“See? I meant to hit your heart,” Maz tisked as she drew the blade out. Felyse slipped to the ground. “I didn’t even hit a major artery.” Maz turned her back to Felyse, wiping the blade on a fluffy nightgown that was handing out a laundry basket.

“Samandriel. You may not be able to locate the watch, but your connection to it is stronger than any of us. Perhaps you could persuade it to help us.”

Sam’s forehead creased under his shaggy grey hair.

“I doubt it would turn against him now that Aeon has it, even if he isn’t in his own body. The connection goes far beyond the physical plane after all.” His face darkened under the florescent light, a wicked smile splitting his charming features. “But there are a few things I can think up yet.”

Maz nodded as she walked past the clerk. His head was unnaturally lulled to one side, blood tricking from his mouth, and staining his white collared shirt. Maz opened the door to the supply closet, which now led to a dark school hallway.

“Come little sister,” she said with a smile. “I’m sure you’ll find the way.” Felyse pushed herself back up; the wound was already beginning to heal, and was covered in a fresh layer of raw skin. She felt weak, and dizzy, and scared. Out of habit, she reached under the neck of her dress, only to realize she was alone.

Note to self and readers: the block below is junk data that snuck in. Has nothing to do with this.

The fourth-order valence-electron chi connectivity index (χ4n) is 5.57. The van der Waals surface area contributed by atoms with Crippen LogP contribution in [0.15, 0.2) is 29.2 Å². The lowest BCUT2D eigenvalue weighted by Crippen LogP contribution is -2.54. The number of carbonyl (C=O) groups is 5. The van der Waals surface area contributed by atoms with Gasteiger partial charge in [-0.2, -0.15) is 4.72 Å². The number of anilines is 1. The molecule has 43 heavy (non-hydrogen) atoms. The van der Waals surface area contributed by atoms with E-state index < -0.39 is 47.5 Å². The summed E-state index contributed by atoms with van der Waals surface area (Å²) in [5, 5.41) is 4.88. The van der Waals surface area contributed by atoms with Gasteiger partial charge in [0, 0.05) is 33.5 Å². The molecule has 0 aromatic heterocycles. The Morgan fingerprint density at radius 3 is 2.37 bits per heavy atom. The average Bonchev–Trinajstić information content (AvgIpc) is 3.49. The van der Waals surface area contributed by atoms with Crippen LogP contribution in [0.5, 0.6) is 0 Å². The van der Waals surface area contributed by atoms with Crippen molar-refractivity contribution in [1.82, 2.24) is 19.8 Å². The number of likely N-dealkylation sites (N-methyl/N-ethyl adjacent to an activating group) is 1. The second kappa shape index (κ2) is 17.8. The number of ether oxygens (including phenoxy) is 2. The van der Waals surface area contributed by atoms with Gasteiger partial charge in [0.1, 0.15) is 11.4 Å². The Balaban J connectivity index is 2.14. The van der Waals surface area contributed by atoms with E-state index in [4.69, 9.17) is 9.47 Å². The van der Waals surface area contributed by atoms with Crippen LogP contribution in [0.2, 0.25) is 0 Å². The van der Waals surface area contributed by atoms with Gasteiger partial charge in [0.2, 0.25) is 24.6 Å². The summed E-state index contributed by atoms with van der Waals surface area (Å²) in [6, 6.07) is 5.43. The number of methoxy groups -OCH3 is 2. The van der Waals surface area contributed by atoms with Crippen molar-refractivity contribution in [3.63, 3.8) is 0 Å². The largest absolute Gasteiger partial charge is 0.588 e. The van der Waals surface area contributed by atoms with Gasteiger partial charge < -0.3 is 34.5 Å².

Stone Arch

They had been walking for quite sometime, opening doors into to other times, other places. Sometimes he could tell if it was a real place, or if he had dreamed it; the dream places felt more vivid, somehow looked more real. Sometimes things were blurry, only shapes and unformed thoughts, as if his mind couldn’t fill in the blanks.

“Turn right here,” he said to Aeon, who proceeded to open a washroom door and ended up in another long hallway, this one lined with wax statues and the busts of long neglected gods.

“Do you have the slightest idea where you’re going?” Aeon asked exasperated, striding down the hallway as though he were used to having longer legs.

“I have no idea where I’m going,” he corrected. “But I understand what you meant about having a connection to these places. Sometimes, it’s like I know what’s going to be behind the next door.” Aeon stopped at a crossroads flanked by two medieval suits of armor, waiting rather impatiently.

“Left,” he finally decided. It was almost as if he were being led by his own sense of déjà vu.

“Where are we anyways?” Aeon asked.

“A museum of some kind I presume,” he answered simply, admiring the oil paintings on the wall whenever Aeon’s gaze happened to turn that way. It had been a long time since he had seen a painting.

“I can see that,” Aeon said irritably. He turned the next corner, walking into a small room with a low vaulted ceiling. It was completely circular, an array of vases of various heights and widths on pedestals lining the walls. The exhibit was a small stone ruin, possibly the remains of some ancient dwelling. Aeon walked the length of the room; there was only one entrance.

“A dead end,” Aeon muttered. “How ironic.”